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Searches Of Closed Containers Within A Home: Where No Exigent Circumstances Exist, Police Must Obtain Warrant To Search Closed Container Within The Home


criminal appeals lawyer, exigent circumstances, warrantless entry, fourth amendment, emergency doctrine

People v. Jenkins

2014 N Y Slip OP 07007

New York Court of Appeals

Decided on: October 16, 2014

Blog By: Stephen N. Preziosi Esq., Criminal Appeals Lawyer 

Issue: Whether a police officer’s warrantless search of a closed metal box in Defendant’s home was reasonable under the exigent circumstances exception to the warrant requirement.

Summary:  Police arrived at an apartment building after hearing gunshots. Upon entering a hallway, they noticed Defendant holding a gun. When Defendant became aware of the police, he ran into an apartment. The Police broke down the door. The officers searched the apartment and found Defendant and his cohort hiding under a bed. The officers frisked and secured them.

The Police then searched the apartment and found a metal box.  They shook the box, and, upon hearing a sound, opened it and discovered a gun. At a pre-trial suppression hearing, the trial court found that the warrantless search of the apartment was proper, however, once Defendant was handcuffed and secured, the emergency had stopped. Therefore, the warrantless search of the box was improper.

The Appellate Division reversed and held that exigent circumstances justified the officer’s entry into the apartment and that the observation of Defendant holding a gun, justified the warrantless search for the gun. The Court of Appeals reversed the Appellate Division’s conclusion that exigent circumstances justified the search of the closed box because, by the time the Officer opened the box, any urgency justifying the warrantless search had abated.

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Holding: The Court of Appeals held that exigent circumstances did not exist to justify the warrantless entry into a closed metal box in Defendant’s home.

The Court of Appeals held that the search was unreasonable as a matter of law because by the time the officer opened the box, any urgency justifying the warrantless search had stopped.

The exigent circumstances exception to the warrant requirement dictates that police may act without a warrant where they possess probable cause to search but urgent events make it impossible to obtain a warrant in sufficient time to preserve evidence or contraband threatened with removal or destruction.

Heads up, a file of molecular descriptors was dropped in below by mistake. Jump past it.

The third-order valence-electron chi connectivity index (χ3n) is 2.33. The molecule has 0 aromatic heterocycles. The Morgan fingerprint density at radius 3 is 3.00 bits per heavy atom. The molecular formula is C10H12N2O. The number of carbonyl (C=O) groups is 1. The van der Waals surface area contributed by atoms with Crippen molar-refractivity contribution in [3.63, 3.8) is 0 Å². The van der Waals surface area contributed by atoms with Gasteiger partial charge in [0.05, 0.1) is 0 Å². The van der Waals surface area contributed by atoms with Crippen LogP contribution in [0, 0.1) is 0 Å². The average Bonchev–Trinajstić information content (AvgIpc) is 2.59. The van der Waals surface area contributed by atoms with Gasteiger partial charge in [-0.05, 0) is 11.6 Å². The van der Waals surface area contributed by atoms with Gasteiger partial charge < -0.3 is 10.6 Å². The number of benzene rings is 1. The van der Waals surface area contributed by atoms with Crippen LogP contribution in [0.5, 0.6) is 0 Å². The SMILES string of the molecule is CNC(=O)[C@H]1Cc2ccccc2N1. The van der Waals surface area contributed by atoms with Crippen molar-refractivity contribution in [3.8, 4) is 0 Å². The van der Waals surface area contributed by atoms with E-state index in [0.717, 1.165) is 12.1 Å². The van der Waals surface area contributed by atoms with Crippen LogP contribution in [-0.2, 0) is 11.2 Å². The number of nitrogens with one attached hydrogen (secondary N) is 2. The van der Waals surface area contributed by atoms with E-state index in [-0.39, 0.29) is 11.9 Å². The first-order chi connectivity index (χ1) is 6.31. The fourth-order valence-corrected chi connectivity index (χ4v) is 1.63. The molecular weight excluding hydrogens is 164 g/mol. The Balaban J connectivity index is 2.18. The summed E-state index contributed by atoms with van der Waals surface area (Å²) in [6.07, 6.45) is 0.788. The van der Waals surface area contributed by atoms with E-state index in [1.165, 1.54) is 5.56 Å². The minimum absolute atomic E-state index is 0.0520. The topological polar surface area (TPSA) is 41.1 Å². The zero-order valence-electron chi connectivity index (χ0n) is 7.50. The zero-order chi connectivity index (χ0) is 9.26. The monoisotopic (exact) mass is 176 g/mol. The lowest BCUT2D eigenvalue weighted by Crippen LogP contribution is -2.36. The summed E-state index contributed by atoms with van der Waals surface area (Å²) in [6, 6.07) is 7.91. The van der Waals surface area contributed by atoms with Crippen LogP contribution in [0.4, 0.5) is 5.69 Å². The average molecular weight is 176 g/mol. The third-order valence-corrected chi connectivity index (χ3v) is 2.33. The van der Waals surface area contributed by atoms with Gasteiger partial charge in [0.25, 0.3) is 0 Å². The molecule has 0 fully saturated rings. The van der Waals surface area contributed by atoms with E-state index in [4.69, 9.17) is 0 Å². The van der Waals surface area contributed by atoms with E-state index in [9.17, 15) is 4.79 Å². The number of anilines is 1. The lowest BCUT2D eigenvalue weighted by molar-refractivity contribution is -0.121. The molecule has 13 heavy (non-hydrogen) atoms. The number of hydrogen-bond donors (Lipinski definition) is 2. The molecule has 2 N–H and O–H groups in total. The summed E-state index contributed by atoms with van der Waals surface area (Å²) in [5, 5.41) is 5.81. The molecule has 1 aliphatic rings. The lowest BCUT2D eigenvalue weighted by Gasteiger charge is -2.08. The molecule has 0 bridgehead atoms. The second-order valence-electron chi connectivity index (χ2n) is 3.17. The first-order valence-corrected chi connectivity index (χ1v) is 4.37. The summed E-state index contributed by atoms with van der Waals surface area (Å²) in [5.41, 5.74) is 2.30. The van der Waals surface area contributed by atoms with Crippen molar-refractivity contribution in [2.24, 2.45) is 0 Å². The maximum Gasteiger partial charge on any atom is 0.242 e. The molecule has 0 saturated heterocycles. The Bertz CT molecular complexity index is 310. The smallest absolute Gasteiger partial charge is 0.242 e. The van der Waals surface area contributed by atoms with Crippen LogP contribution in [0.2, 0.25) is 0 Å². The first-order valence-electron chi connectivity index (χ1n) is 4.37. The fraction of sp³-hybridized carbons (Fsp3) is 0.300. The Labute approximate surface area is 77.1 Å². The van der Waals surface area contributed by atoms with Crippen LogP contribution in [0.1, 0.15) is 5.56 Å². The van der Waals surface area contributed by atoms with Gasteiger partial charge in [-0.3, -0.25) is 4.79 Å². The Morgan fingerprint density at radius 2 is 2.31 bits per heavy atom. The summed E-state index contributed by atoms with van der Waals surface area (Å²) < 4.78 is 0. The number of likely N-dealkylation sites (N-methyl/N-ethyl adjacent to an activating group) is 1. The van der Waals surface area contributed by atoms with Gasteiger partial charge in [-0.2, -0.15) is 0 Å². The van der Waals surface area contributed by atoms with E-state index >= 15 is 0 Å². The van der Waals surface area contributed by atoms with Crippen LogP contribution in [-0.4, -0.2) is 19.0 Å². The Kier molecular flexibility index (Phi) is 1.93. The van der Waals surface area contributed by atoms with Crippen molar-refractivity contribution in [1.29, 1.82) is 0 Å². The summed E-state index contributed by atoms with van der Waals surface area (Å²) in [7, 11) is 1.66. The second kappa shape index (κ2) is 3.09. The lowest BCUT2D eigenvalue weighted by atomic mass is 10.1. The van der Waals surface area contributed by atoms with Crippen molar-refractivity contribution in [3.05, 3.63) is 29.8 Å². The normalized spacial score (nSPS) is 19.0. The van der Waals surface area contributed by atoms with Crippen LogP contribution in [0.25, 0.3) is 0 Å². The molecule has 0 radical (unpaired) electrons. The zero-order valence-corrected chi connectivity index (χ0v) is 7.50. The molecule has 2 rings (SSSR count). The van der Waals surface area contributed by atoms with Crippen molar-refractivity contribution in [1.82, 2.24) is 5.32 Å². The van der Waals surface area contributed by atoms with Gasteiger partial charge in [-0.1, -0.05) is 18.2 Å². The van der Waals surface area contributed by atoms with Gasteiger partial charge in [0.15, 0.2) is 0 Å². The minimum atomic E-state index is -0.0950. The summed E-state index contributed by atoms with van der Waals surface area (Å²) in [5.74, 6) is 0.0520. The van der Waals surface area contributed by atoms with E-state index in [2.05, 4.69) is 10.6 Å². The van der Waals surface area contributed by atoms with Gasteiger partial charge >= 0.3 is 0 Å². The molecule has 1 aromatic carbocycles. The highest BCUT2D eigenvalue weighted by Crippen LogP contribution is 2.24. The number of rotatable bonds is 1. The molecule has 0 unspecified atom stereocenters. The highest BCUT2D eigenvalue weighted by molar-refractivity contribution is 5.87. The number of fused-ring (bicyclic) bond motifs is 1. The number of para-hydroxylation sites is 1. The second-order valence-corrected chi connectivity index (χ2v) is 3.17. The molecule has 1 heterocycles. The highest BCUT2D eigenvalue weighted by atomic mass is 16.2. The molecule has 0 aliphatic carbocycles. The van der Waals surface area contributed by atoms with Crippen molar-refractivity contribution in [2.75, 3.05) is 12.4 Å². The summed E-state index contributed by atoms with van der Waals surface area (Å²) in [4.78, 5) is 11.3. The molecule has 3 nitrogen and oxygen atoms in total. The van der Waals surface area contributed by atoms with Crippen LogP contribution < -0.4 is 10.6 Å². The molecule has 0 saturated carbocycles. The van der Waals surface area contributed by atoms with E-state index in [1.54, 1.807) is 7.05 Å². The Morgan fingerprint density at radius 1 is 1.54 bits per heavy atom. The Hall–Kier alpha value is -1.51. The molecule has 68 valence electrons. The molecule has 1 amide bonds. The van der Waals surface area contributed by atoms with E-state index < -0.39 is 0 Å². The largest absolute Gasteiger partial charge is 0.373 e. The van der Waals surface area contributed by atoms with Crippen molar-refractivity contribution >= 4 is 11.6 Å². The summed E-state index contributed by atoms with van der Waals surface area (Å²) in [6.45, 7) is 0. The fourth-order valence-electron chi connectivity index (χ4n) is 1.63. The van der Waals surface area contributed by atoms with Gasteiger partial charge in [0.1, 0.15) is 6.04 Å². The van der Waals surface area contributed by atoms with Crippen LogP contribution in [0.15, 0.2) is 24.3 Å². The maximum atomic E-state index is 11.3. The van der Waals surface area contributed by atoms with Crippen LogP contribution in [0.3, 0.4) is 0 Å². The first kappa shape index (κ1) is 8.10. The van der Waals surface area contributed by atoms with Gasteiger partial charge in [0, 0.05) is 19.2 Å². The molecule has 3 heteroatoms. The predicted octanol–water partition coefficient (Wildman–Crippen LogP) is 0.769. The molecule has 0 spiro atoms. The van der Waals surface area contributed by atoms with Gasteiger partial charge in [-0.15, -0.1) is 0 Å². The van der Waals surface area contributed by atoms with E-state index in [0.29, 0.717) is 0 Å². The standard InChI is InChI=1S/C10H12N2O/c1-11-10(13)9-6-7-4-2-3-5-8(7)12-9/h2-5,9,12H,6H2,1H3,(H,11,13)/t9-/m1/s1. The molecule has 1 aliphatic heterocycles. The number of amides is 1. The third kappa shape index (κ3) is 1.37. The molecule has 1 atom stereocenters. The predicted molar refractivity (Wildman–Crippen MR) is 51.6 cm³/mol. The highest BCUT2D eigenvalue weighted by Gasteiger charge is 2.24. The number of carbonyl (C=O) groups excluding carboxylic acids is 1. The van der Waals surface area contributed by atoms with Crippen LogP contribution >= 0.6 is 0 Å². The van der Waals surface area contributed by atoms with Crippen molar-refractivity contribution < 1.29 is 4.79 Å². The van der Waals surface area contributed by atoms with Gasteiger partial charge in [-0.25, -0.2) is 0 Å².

Facts: Police entered into an apartment building after hearing gunshots. When they entered in the hallway, they observed Defendant holding a gun; he then ran into an apartment. The officers broke down the door. Upon entering, they observed two women in the living room, who denied that anyone had entered the apartment.

The officers searched the apartment and located Defendant and his cohort hiding under a bed. Officer Brennon and another officer removed the men, frisked them, placed them in handcuffs, and joined them with the two women in the living room.

Officer Brennon then searched for the gun, without success. However, he found a box, shook it, opened it, and discovered a gun. He returned to the living room and placed Defendant under arrest.

At a pre- trial suppression hearing, the People argued that exigent circumstances justified the warrantless search of the box. The court concluded that the warrantless entry into the apartment was proper, but that once Defendant was handcuffed and secured, the exigency had abated and the warrantless search of the box was improper.

The Appellate Division reversed, concluding the same exigent circumstances that justified the officers’ entry into the apartment–the gunfire and the Defendant in plain-view holding a gun–justified the warrantless search for the gun. The Court of Appeals reversed the Appellate Division’s conclusion that exigent circumstances justified the search of the closed box because, by the time the Officer opened the box, any urgency justifying the warrantless search had abated.

Legal Analysis: The Court of Appeals held that subject to narrow exceptions, a warrantless search of an individual’s home is per se unreasonable and unconstitutional. People v. Knapp, 52, NY2d 689, 694 (1981). One exception, commonly referred to as the exigent circumstances exception, dictates that police may act without a warrant where they possess probable cause to search but urgent events make it impossible to obtain a warrant in sufficient time to preserve evidence or contraband threatened with removal or destruction.

Here, the Court of Appeals held that when police arrived at Defendant’s apartment, the officers handcuffed the men and moved them into the living room where they remained under police supervision.

By the time one of the officers searched the box and discovered the gun, the police were in complete control of the house. At that point, there was no danger that Defendant would dispose of or destroy the weapon. Absent the presence of any other exception to the warrant requirement, such as a search incident to arrest or the gun being in plain view, the police were required to obtain a warrant prior to searching the box. Accordingly, the order of the Appellate Division should be reversed and Defendant’s motion to suppress the physical evidence granted.


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